A group of brain injury survivors and their families are suing the state of Massachusetts because the state has failed to provide service options for them. It appears they've lobbied the state for years, and they've brought their pleas to six different governors.
"I feel isolated from the real world. I have little to no privacy. I don't want to live this way, and I can't think of anyone else who would," she said in the statement, read during a press conference in Boston.
Hutchinson, 54, is part of a class- action lawsuit filed yesterday against the state and the Patrick administration alleging that the Commonwealth has failed to provide community- based care for brain-injury patients. As a result, the plaintiffs say, thousands of severely handicapped residents face a lifetime of nursing home confinement in violation of federal law.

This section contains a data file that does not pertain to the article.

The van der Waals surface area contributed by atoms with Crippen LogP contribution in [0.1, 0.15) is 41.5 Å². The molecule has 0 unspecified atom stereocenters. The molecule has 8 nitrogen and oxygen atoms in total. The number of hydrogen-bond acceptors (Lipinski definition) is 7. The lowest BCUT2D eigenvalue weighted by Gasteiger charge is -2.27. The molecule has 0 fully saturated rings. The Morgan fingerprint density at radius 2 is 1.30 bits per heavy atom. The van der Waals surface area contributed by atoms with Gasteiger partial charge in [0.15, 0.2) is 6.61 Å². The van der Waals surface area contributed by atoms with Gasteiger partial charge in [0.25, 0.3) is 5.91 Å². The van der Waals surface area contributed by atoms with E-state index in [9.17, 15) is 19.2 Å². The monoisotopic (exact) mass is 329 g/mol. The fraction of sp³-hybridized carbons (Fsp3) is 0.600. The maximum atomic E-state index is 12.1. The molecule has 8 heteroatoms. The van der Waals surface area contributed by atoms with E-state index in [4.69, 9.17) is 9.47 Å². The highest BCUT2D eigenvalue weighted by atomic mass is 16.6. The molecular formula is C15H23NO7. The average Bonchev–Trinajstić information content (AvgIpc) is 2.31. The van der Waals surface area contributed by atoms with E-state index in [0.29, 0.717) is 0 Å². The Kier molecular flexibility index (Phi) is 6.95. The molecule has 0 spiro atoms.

The lawsuit, filed in US District Court in Springfield on behalf of four plaintiffs and the Brain Injury Association of Massachusetts, continues the debate over the extent to which the government must attempt to normalize the lives of people with the most profound disabilities.
It's a sad state of affairs when citizens must sue their home state in order to get a basic level of care, but that's what healthcare in America has devolved to. Hopefully, this case will go in a direction that causes other states to open the doors for brain injury survivors everywhere.